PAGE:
There are reasons why this is so. The problem is not with the institution of marriage itself — it is with the people involved in it. It is because certain laws — written lind unwritten — are being violated.

Symptoms of an Ailing Marriage

   When they counsel troubled couples, experienced marriage counselors encounter certain common denominators over and over again. These symptoms include money troubles, sex problems (including impotence and frigidity), lack of communication, arguments over children, simple incompatibility, and misunderstanding of how the family structure should operate, including how decisions are made and who has the final say-so.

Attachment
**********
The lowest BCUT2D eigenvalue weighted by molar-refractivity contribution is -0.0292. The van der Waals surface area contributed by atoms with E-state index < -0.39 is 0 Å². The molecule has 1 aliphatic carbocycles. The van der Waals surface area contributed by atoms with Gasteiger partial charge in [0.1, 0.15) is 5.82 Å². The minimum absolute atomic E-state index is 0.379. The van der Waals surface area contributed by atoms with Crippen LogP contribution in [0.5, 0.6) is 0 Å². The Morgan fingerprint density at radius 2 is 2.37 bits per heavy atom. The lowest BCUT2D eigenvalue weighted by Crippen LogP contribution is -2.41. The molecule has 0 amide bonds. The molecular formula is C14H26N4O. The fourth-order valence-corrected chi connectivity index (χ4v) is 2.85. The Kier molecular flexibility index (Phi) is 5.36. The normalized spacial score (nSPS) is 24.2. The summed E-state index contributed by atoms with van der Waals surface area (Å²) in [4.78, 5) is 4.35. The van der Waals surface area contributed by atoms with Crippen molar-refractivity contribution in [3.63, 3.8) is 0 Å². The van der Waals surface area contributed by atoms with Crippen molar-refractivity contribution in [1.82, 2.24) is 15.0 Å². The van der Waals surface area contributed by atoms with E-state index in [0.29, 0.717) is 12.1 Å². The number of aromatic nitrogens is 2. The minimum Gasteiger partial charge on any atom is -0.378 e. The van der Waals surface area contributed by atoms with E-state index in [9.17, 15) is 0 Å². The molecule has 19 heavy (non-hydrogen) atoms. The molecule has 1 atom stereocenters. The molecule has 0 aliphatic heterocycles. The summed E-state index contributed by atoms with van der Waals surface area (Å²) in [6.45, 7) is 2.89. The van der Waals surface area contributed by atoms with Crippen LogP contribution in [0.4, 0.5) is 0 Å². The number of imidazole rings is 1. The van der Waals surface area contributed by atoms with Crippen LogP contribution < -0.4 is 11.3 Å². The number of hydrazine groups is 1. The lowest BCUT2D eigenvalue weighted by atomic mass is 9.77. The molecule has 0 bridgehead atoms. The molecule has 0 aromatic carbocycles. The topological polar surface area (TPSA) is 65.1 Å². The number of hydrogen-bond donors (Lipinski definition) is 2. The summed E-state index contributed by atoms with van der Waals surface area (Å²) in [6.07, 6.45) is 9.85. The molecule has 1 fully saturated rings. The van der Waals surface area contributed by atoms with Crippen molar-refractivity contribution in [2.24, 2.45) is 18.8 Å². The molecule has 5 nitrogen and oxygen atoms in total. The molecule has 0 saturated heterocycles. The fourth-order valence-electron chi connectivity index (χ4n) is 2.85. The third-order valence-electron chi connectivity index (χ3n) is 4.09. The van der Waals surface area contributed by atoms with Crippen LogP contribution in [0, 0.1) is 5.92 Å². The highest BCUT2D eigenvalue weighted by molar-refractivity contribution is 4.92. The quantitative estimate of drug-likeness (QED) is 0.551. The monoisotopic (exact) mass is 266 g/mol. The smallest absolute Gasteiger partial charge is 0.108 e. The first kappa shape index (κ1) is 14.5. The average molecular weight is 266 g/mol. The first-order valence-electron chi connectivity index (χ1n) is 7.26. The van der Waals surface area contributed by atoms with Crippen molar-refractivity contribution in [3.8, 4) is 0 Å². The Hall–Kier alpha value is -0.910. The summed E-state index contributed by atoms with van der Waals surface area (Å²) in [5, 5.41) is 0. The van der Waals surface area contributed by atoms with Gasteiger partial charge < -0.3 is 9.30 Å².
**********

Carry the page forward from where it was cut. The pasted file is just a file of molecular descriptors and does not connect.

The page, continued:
Some of these problems may seem well-nigh insoluble, but each of them can be resolved. The reason they exist is that the partners involved are often (ailing to practice basic Christianity within their marriage. Most of them can be worked out by applying some simple New Testament principles governing human relationships.
   But before going into those principles, let's take a look at one of the big marital difficulties — a lack of understanding of how the family structure should operate.

Who's in Charge Here?

   There's no way of escaping the fact that God designated the husband as head of the wife (Eph. 5:22-23; I Cor. 11:3). But the key to understanding the husband's position lies in verse 23 of Ephesians 5 — "as Christ is the head of the church."
   Let's ask some blunt questions about how Christ exercises His authority over the Church. When Jesus walked the dusty roads of Palestine over 1900 years ago, was He perpetually reminding His disciples who was in charge? Was He preoccupied with His own authority?